Go Down

Topic: Hardware debouncing (Read 2044 times) previous topic - next topic

Dylfish

Hey Guys,

I've been looking into using hardware debouncing since I want to start using interupts with a tactile momentary switch.



I've seen heaps of examples out on the internet and most of them show the theory involved but not values of the resistors or caps.
What type of values would be used for say a 100ns debounce on a schematic like this?

Im using an 74ls14 inverting schmitt trigger but i dont know where to start with the values.

P.s. also im getting a little confused how to wire this up on the breadboard, has anyone seen a wiring diagram around on the net that makes it easier to construct?

Cheers,

Dylan



JoeN

#1
Dec 07, 2012, 07:20 am Last Edit: Dec 07, 2012, 07:55 am by JoeN Reason: 1
This guy gives some values and some additional explanation:

http://robotgestation.com/SensorForce.html

The circuit you show and the circuits above are totally breadboard friendly.  If it doesn't make sense to you seeing three or more lines or component ends going into a junction, all you have to do is put  all those lines or conductor ends into one of the breadboard's bus strips, it will connect up to five together and if you need more you can jump two strips together and have a bus with eight inputs on it.

Check out this debounce circuit:

http://www.ecs.umass.edu/ece/m5/tutorials/switch_debounce_tutorial.html

Note the four-way junction and how he implements it on his breadboard.  The base of that transistor is connected to the pull-up resistor on the shared bus strip, to the capacitor through a jumper (and two bus strips), and to the switch through two jumpers (and three bus strips).  But the conductors DO NOT COUNT (for a slow-speed circuit).  So it is all really one junction.  That is how you set it up on a breadboard.

Do you see the light yet?  Once it goes on it will never go off.
I have only come here seeking knowledge. Things they would not teach me of in college.

Dylfish

excellent, thank you very much :D

michael_x

Comparing Dylfish's debouncing, with the one JoeN's second link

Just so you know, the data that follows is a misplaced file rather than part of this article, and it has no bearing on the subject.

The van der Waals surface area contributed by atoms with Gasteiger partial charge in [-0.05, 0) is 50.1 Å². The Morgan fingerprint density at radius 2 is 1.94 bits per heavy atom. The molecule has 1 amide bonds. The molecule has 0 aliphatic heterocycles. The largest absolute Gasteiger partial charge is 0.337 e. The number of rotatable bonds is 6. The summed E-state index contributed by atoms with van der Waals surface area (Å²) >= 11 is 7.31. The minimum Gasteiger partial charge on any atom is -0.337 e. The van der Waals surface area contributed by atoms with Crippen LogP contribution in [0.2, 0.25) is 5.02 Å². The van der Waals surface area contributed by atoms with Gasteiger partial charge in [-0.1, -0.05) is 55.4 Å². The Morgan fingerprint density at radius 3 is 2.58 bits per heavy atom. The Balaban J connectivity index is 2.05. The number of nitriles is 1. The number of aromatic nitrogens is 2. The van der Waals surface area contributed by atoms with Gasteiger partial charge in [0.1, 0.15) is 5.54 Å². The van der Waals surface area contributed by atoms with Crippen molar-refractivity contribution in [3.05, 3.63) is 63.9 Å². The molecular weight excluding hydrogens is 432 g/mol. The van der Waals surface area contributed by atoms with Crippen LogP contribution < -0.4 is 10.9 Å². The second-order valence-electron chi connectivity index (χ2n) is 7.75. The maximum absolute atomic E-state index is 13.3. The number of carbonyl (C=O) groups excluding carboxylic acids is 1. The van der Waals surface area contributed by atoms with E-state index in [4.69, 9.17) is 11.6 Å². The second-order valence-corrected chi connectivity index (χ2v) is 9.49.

I notice the second one does short the capacitor directly to ground when pressing the button. Just opening is delayed by the RC combination.

Does that mean that the first initial contact already discharges the capacitor and the subsequent short bouncing interruptions are too short to effectively recharge it via the resistor ?

Is it correct that a standard pushbutton (NO) only bounces when going open->closed, but closed->open usually does not bounce?

Dylfish's method has delays in both directions, which seems not necessary...

BTW: Time (regarding the initial slope of change) is calculated by R*C ( 1k * 1µF = 1 ms ), which is the easiest part of that topic, for me.

dhenry

The rc constant needs to be bigger than the input bounce's periods. I typically use 10k/.1u, for convenience.

marco_c

This was where I learnt the most about debouncing: http://www.ganssle.com/debouncing.htm
Arduino libraries http://arduinocode.codeplex.com
Parola for Arduino http://parola.codeplex.com

fungus

Maybe it's because I'm a software guy but isn't it easy to discard interrupts if they arrive in less than a minimum time frame?

No, I don't answer questions sent in private messages (but I do accept thank-you notes...)

JoeN


Maybe it's because I'm a software guy but isn't it easy to discard interrupts if they arrive in less than a minimum time frame?




Debouncing in software is always the easiest way to do it, this but that assumes that the stage of the circuit connected to the switch is a microcontroller, of course.  If it is logic or something like that you have to use these hardware debounce solutions.
I have only come here seeking knowledge. Things they would not teach me of in college.

michael_x

Thanks, marco, for your link. There are some issues with hardware debouncing, and my assumption that "delays in both directions seem not necessary..." 
is just too simplistic. Dylan's first circuit and including a Schmitt-Trigger instead of a simple inverter / transistor has its merits.

And yes, if that button directly goes to a µC, a small delay or other "ignore" mechanism is by far easiest.

fungus



Maybe it's because I'm a software guy but isn't it easy to discard interrupts if they arrive in less than a minimum time frame?


Debouncing in software is always the easiest way to do it, this but that assumes that the stage of the circuit connected to the switch is a microcontroller, of course.


"Interrupt" implies that it is...
No, I don't answer questions sent in private messages (but I do accept thank-you notes...)

jtw11

If you still want to go the route of hardware denouncing similar to what you proposed, watch this guys vlog episode about interrupts and hardware denouncing.

I've used the circuitry with great success.

http://www.jeremyblum.com/2011/03/07/arduino-tutorial-10-interrupts-and-hardware-debouncing/

Go Up